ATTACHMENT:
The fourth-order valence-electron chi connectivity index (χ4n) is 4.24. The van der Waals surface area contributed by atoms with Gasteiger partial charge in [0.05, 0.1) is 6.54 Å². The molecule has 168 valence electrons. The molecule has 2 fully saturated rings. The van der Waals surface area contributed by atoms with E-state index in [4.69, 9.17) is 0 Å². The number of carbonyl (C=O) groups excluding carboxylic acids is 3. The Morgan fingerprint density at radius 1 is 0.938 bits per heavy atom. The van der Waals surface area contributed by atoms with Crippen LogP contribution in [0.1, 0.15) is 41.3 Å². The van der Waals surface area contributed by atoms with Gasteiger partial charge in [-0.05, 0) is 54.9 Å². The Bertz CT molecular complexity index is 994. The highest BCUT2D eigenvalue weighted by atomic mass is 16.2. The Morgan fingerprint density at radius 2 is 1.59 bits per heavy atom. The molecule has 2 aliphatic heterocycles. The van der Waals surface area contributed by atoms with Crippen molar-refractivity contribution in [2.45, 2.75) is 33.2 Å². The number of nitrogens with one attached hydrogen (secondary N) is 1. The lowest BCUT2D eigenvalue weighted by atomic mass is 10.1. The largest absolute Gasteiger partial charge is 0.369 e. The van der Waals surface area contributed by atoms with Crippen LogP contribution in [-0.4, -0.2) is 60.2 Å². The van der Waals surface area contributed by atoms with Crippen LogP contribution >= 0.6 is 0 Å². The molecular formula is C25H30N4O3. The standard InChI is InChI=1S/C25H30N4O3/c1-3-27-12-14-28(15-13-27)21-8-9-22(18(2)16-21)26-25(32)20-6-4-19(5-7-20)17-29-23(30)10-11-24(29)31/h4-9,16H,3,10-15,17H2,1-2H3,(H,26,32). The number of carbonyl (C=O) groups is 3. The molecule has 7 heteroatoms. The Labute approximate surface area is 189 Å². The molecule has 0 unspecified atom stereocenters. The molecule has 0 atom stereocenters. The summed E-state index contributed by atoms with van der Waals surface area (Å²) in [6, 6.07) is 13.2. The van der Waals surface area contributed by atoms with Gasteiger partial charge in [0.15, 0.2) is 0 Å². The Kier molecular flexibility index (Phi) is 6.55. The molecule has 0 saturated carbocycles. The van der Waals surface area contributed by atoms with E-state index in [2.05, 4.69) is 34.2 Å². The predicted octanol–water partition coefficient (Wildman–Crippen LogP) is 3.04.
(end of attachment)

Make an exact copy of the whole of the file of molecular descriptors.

The fourth-order valence-electron chi connectivity index (χ4n) is 4.24. The van der Waals surface area contributed by atoms with Gasteiger partial charge in [0.05, 0.1) is 6.54 Å². The molecule has 168 valence electrons. The molecule has 2 fully saturated rings. The van der Waals surface area contributed by atoms with E-state index in [4.69, 9.17) is 0 Å². The number of carbonyl (C=O) groups excluding carboxylic acids is 3. The Morgan fingerprint density at radius 1 is 0.938 bits per heavy atom. The van der Waals surface area contributed by atoms with Crippen LogP contribution in [0.1, 0.15) is 41.3 Å². The van der Waals surface area contributed by atoms with Gasteiger partial charge in [-0.05, 0) is 54.9 Å². The Bertz CT molecular complexity index is 994. The highest BCUT2D eigenvalue weighted by atomic mass is 16.2. The Morgan fingerprint density at radius 2 is 1.59 bits per heavy atom. The molecule has 2 aliphatic heterocycles. The van der Waals surface area contributed by atoms with Crippen molar-refractivity contribution in [2.45, 2.75) is 33.2 Å². The number of nitrogens with one attached hydrogen (secondary N) is 1. The lowest BCUT2D eigenvalue weighted by atomic mass is 10.1. The largest absolute Gasteiger partial charge is 0.369 e. The van der Waals surface area contributed by atoms with Crippen LogP contribution in [-0.4, -0.2) is 60.2 Å². The van der Waals surface area contributed by atoms with Crippen LogP contribution >= 0.6 is 0 Å². The molecular formula is C25H30N4O3. The standard InChI is InChI=1S/C25H30N4O3/c1-3-27-12-14-28(15-13-27)21-8-9-22(18(2)16-21)26-25(32)20-6-4-19(5-7-20)17-29-23(30)10-11-24(29)31/h4-9,16H,3,10-15,17H2,1-2H3,(H,26,32). The number of carbonyl (C=O) groups is 3. The molecule has 7 heteroatoms. The Labute approximate surface area is 189 Å². The molecule has 0 unspecified atom stereocenters. The molecule has 0 atom stereocenters. The summed E-state index contributed by atoms with van der Waals surface area (Å²) in [6, 6.07) is 13.2. The van der Waals surface area contributed by atoms with Gasteiger partial charge in [0.15, 0.2) is 0 Å². The Kier molecular flexibility index (Phi) is 6.55. The molecule has 0 saturated carbocycles. The van der Waals surface area contributed by atoms with E-state index in [2.05, 4.69) is 34.2 Å². The predicted octanol–water partition coefficient (Wildman–Crippen LogP) is 3.04.